Virtua Fighter (Japanese: バーチャファイター, Hepburn: Bācha Faitā) is a fighting game created for the Sega Model 1 arcade platform by AM2, a development group within Sega, headed by Yu Suzuki. It was released in October 1993. It is the first game in the Virtua Fighter series, and the first arcade fighting game to feature fully 3D polygon graphics. The game has been ported to several platforms including the Sega Saturn, Sega 32X, and Microsoft Windows. A critically acclaimed and hit game, Virtua Fighter was highly regarded for its in-depth fighting engine and real world fighting techniques, and has been revolutionary and highly influential in the evolution of the genre and video games in general.

An update titled Virtua Fighter Remix, developed by AM1, was released for the Saturn in 1995, and ported to the arcade later that same year. The game's remake, Virtua Fighter 10th Anniversary, was released exclusively for the PlayStation 2 in 2003 as a stand-alone title in Japan and as a bonus to Virtua Fighter 4: Evolution in North America.

Virtua Racing

Virtua Racing or V.R. for short, is a Formula One racing arcade game, developed by Sega AM2 and released in 1992. Virtua Racing was initially a proof-of-concept application for exercising a new 3D-graphics platform under development, the "Model 1". The results were so encouraging, that Virtua Racing was fully developed into a standalone arcade title. Though its use of 3D polygonal graphics was predated by arcade rivals Namco (Winning Run in 1988) and Atari (Hard Drivin' in 1989), Virtua Racing had vastly improved visuals in terms of polygon count, frame rate, and overall scene complexity, and displayed multiple camera angles and 3D human non-player characters, which all contributed to a greater sense of immersion. Virtua Racing is regarded as one of the most influential video games of all time, for laying the foundations for subsequent 3D racing games and for popularizing 3D polygonal graphics among a wider audience.The original arcade game has three levels, designated into difficulties. Beginner is "Big Forest", intermediate is "Bay Bridge" and expert is "Acropolis". Each level has its own special feature, for example the amusement park in "Big Forest", or the "Bay Bridge" itself, or the tight hairpin of "Acropolis".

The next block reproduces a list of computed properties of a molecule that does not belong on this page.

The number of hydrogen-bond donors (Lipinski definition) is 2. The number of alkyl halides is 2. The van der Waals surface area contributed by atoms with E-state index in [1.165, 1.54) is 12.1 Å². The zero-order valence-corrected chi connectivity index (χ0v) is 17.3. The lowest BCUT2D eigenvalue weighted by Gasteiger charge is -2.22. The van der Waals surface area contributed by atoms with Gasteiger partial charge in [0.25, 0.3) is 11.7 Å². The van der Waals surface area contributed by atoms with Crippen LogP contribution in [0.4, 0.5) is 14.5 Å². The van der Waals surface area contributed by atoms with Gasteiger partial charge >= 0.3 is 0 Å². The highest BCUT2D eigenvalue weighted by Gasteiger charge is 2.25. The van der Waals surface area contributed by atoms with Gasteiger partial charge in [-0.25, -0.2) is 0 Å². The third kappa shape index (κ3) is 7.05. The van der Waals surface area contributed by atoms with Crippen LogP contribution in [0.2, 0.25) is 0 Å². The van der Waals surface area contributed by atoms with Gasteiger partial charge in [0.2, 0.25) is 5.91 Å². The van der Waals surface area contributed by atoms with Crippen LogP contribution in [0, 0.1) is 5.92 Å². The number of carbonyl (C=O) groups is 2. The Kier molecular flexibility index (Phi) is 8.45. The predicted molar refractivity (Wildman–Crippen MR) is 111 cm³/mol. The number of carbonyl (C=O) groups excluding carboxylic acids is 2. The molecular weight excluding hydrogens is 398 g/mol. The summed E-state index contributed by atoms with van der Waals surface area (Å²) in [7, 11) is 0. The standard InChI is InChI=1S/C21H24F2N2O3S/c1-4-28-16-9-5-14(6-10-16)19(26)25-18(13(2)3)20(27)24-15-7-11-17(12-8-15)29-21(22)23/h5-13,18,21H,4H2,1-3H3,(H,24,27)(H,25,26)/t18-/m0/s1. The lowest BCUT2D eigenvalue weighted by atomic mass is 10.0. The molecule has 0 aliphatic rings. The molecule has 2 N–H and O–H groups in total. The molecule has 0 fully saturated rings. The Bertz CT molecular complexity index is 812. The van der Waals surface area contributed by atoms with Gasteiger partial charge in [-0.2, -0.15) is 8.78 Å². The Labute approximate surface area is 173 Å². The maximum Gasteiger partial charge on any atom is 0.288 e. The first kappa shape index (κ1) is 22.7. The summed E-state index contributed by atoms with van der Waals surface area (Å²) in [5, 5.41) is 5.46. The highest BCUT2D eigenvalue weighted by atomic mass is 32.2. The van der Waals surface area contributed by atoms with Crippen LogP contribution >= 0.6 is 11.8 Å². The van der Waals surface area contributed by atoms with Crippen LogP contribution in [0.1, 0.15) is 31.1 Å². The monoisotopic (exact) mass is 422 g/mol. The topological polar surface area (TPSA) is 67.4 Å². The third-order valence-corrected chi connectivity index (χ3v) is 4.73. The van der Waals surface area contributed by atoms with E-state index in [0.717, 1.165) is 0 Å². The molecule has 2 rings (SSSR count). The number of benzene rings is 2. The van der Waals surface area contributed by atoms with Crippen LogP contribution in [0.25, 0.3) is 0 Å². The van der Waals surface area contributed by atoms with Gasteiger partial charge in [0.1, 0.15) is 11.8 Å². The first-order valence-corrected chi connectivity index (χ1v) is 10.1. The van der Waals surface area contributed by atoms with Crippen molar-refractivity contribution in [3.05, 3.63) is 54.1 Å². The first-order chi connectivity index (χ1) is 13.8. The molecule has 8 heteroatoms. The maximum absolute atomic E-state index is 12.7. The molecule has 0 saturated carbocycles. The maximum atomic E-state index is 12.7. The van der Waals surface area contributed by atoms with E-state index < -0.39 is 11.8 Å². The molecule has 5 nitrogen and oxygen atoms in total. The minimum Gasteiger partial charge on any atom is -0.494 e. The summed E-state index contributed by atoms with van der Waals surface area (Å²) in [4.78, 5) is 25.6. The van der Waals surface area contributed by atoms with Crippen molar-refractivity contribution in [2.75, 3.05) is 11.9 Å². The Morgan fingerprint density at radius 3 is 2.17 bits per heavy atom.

When selecting a car, the player can choose different transmission types. VR introduced the "V.R. View System" by allowing the player to choose one of four views to play the game. This feature was then used in most other Sega arcade racing games (and is mentioned as a feature in the attract mode of games such as Daytona USA). It was later ported to home consoles, starting with the Mega Drive/Genesis in 1994.

WWF Raw (1994 video game)

WWF Raw is a video game based on the television show of the same name produced by the World Wrestling Federation (WWF), released for the SNES, 32X, Mega Drive/Genesis, and Game Boy in late 1994 and early 1995 by Acclaim Entertainment. It is the sequel to the WWF Royal Rumble game that was released in 1993, and is the final part of LJN's 16-bit WWF trilogy. Players can play either One-on-One, Tag Team, Bedlam, Survivor Series, Royal Rumble, or a Raw Endurance Match. Unlike its predecessor, WWF RAW is multitap compatible.WWF RAW introduces differences between the characters in that they not only have their own signature moves, but differing move sets altogether (including new over-the-top "mega moves"). The game adds many moves not seen in the previous games, such as a DDT, a fallaway slam, and various types of suplexes. Additionally, wrestlers differ in attributes of speed, strength, stamina, and weight.

The game itself is arcade-like and involves a "tug-of-war" system in which, when the wrestlers lock-up, a meter appears above them and players must repeatedly press buttons to pull the energy away from the opponent's side to theirs. With more energy, they can perform moves with greater impact. Once an opponent's energy is low enough, a player can perform a wrestler's unique signature move.